For most women, the mere thought of asking for a raise at work or a promotion leaves them quaking, sweaty and positively nauseous. Getting over this requires a mindset shift, said Ashley Louise, co-founder of Ladies Get Paid at the organization’s day-long conference at The Riveter this weekend.
Speaking during the Salary Negotiation 101 session, Louise said that a set of irrational beliefs is behind this common reaction. “Many women think that their boss won’t like them if they ask for a raise, something men rarely do,” she said. Other women believe that they are lucky to have a job which makes them likely to underprice themselves to be competitive. Louise urged women to price themselves in a way that reflects their worth.
“If you are at a point where you are negotiating, you are in a strong position, whether you’re applying for a new job or asking for a raise,” she said. Louise concluded that everyone in a negotiation needs to feel good at the end of the process. “You won’t feel good if you feel underpaid,” she said.
WOMEN AT WORK
There are 74.6 million women in the civilian labor force.
Almost 47 percent of U.S. workers are women.
Female workers, on average, earn around 80 cents for every dollar a man makes. The gap is even wider for women of color.
Women in King County earn 76¢ for every dollar earned by men, compared with 78¢ for Washington state as a whole
The first step when asking for a raise: Understand your market value
It is critical that job or promotion seekers prepare when going into a salary negotiation. “This can be nerve-wracking because you don’t know what the process looks like,” she acknowledged.
For Louise, it’s impossible to be over prepared. “Collect a ton of information that will help you understand what your value is. Look at PayScale, Glassdoor and your alumni network. Cast as big a net as possible of people you can ask how much money they are making.” Louise pointed out that it is important to contextualize this information by looking at company size and location as well as years of experience. She said that recruiters and headhunters can also tell you what your salary range should be based on your experience. “Just talk to everyone about your money. Especially talk to white men to find out how much they’re making. Why? Otherwise, we’re just a bunch of underpaid women talking to other underpaid women,” she said.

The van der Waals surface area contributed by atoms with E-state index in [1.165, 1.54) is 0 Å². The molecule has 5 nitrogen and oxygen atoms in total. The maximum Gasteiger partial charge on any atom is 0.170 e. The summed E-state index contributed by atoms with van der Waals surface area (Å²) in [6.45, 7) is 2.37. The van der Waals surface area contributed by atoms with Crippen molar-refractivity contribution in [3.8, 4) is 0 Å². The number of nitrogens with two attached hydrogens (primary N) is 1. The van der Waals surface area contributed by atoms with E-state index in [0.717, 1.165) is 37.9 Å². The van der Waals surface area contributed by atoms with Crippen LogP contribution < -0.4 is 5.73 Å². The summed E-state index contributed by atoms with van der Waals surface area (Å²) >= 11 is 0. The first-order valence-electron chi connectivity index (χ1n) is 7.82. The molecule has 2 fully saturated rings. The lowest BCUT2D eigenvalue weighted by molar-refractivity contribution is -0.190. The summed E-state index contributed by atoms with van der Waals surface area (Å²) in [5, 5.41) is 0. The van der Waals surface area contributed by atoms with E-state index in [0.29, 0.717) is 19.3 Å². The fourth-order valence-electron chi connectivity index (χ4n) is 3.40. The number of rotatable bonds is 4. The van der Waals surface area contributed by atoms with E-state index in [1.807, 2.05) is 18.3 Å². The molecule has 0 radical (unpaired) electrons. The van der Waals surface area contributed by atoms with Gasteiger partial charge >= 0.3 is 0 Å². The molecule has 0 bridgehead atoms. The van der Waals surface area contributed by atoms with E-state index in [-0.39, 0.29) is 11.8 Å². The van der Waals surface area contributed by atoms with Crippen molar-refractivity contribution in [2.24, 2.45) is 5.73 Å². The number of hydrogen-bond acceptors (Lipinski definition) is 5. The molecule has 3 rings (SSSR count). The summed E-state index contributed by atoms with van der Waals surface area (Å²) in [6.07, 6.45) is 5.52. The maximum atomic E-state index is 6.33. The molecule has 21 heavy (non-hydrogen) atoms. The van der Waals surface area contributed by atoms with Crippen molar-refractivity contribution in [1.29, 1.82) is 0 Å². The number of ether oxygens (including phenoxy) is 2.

How to get comfortable asking how much money people make: Practice asking the question: “Here’s the ballpark I’ve found, am I off-base?” or “What is the ballpark of how much you make.”
Know your numbers
Now that you have an idea of what your target salary should be, Louise said the next step is to pick three numbers to anchor the negotiation. “Start by setting the highest salary number you can say with a straight face. This is your ideal scenario,” she said. The next number is the lowest acceptable number. “Anything below that and you are walking. This is the most important number.” Finally, set a number in the middle that you would be happy to take.
“When you think about your no-thanks number, think about your lifestyle. What do you need to be you and to be happy? Land on a salary number that gets you there,” she advised.
What if they say they don’t have enough money?
Many women realistically fear that they will be told that the company doesn’t have enough money to meet their salary requirements. In these situations, Louise said it is important to look at non-monetary benefits or full compensation. “Only bring this up once you’ve finished talking about money,” she said. Non-monetary benefits could include the flexibility to work from home part-time, higher sales commissions, an education or conference budget, stock options, a title change, extra vacation days and more. “Women often ask us how their company can afford these items if they say they don’t have enough money to give them a raise. What they don’t realize is that these items come from a different budget.”